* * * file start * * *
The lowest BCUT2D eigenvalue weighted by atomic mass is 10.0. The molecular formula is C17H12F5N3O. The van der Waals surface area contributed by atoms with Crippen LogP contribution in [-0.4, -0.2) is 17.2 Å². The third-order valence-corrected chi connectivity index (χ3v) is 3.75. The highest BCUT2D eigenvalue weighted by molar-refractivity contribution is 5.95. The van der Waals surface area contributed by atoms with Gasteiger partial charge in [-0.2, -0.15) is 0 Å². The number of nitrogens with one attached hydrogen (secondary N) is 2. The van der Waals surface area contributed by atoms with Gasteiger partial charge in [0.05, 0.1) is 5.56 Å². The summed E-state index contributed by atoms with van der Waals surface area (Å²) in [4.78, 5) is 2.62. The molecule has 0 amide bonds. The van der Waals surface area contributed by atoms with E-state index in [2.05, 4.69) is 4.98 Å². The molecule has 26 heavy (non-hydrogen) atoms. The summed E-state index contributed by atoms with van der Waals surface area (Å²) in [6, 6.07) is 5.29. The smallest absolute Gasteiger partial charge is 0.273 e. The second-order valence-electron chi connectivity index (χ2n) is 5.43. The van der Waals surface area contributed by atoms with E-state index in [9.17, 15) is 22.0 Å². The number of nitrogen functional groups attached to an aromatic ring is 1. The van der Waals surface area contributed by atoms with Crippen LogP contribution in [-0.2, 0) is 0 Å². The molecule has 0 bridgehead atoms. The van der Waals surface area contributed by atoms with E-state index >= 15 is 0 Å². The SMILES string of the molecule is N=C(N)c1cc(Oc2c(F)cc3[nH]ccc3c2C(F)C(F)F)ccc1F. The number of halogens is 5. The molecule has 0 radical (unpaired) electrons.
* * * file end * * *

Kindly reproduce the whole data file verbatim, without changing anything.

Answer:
The lowest BCUT2D eigenvalue weighted by atomic mass is 10.0. The molecular formula is C17H12F5N3O. The van der Waals surface area contributed by atoms with Crippen LogP contribution in [-0.4, -0.2) is 17.2 Å². The third-order valence-corrected chi connectivity index (χ3v) is 3.75. The highest BCUT2D eigenvalue weighted by molar-refractivity contribution is 5.95. The van der Waals surface area contributed by atoms with Gasteiger partial charge in [-0.2, -0.15) is 0 Å². The number of nitrogens with one attached hydrogen (secondary N) is 2. The van der Waals surface area contributed by atoms with Gasteiger partial charge in [0.05, 0.1) is 5.56 Å². The summed E-state index contributed by atoms with van der Waals surface area (Å²) in [4.78, 5) is 2.62. The molecule has 0 amide bonds. The van der Waals surface area contributed by atoms with E-state index in [2.05, 4.69) is 4.98 Å². The molecule has 26 heavy (non-hydrogen) atoms. The summed E-state index contributed by atoms with van der Waals surface area (Å²) in [6, 6.07) is 5.29. The smallest absolute Gasteiger partial charge is 0.273 e. The second-order valence-electron chi connectivity index (χ2n) is 5.43. The van der Waals surface area contributed by atoms with E-state index in [9.17, 15) is 22.0 Å². The number of nitrogen functional groups attached to an aromatic ring is 1. The van der Waals surface area contributed by atoms with Crippen LogP contribution in [-0.2, 0) is 0 Å². The molecule has 0 bridgehead atoms. The van der Waals surface area contributed by atoms with E-state index >= 15 is 0 Å². The SMILES string of the molecule is N=C(N)c1cc(Oc2c(F)cc3[nH]ccc3c2C(F)C(F)F)ccc1F. The number of halogens is 5. The molecule has 0 radical (unpaired) electrons.